Jennifer Holm (Our Only May Amelia) and her brother Matthew Holm, a graphic designer, make an incursion on Captain Underpants territory with these comic books about a girl mouse. Both tales share eye-grabbing black-and-pink graphics, and a perceptible Spiegelman influence simmers in the energetic ink illustrations of the dot-eyed heroine. Queen of the World! introduces Babymouse and her nemesis, a popular cat named Felicia Furrypaws. Babymouse desperately wants an invitation to Felicia's slumber party (which she feels could confer "queen" status), although her best friend Wilson the Weasel expects her to watch monster movies with him that night. Fantasy sequences testify to Babymouse's reading habit and active imagination: in one reverie, she's Babymouserella, transformed into a princess by "fairy godweasel" Wilson, but undone by Felicia on the way to the ball ("In `Cinderella,' the mouse pulls the carriage. Duh!"). A sequel, Our Hero, centers on a gym class where unathletic Babymouse faces dodgeball whiz Felicia. Before the competition, Babymouse daydreams of boot camp, stomps on her antagonist as "Babymousezilla" and indulges in a Peter Pan sequence where a combined Felicia-Hook makes her walk the plank into the jaws of a crocodile (who doubles as the gym teacher). The Holms make humorous allusions to novels and movies, and interject sympathetic remarks from an offstage narrator. This personable, self-conscious mouse, with her penchant for pink hearts, resembles Kevin Henkes's Lilly, with some extra years of grade-school experience. Ages 7-10. (Dec.) Copyright 2005 Reed Business Information.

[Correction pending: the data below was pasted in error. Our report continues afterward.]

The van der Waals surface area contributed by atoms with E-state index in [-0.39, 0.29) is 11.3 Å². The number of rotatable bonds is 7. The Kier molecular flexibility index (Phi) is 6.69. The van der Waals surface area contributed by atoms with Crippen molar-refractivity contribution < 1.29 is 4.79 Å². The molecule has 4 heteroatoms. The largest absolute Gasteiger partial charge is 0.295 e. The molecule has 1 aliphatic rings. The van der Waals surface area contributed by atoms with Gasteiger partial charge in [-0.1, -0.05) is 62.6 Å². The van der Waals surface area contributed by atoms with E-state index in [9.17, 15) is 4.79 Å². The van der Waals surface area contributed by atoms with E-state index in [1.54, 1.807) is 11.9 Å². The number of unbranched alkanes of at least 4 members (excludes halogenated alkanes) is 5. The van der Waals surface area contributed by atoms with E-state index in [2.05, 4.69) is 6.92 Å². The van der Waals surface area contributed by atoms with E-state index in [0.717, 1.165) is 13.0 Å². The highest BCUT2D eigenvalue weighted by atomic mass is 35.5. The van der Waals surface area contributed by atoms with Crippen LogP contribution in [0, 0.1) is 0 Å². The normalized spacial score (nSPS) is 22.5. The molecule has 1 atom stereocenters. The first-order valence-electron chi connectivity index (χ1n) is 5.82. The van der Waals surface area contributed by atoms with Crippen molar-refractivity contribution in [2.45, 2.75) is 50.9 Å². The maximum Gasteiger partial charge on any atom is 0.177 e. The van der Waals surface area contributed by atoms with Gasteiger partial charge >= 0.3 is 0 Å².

Babymouse, the delightful heroine of Babymouse: Queen of the World returns in another graphic novel, still living a much more exciting life in her imagination than in her routine days, and still supported by her friend Wilson and infuriated by her stuck locker and her stuck-up classmate Felicia Furrypaws. The final blow is the announcement of dodge ball in gym next week. Babymouse's experience with dodge ball has been traumatic, so she prepares to play like a prisoner ready for execution. She has not even brought her sneakers. But when she sees Wilson threatened, Babymouse comes through, to the surprise of even herself. The end is another surprise, but will leave readers eager for the next encounter with Felicia. There is humor throughout, including side remarks along with the speech balloons. The style of illustration is the same as in the first adventure: heavy black line with pink washes, varying sizes and arrangements of frames, and animated action throughout. 2005, Random House Children's Books, Ages 7 to 10.
Ken Marantz and Sylvia Marantz
From the Publisher
Here's what people are saying about Babymouse!
The Chicago Sun-Times:
"Move over, Superman, here comes Babymouse!"
Starred Review, The Horn Book:
"Nobody puts Babymouse in the corner!"
"Cute, smart, sassy Babymouse is fun and funny, and this book, like its predecessors, will draw reluctant readers as well as Babymouse fans."
"An almost absurdly likeable heroine."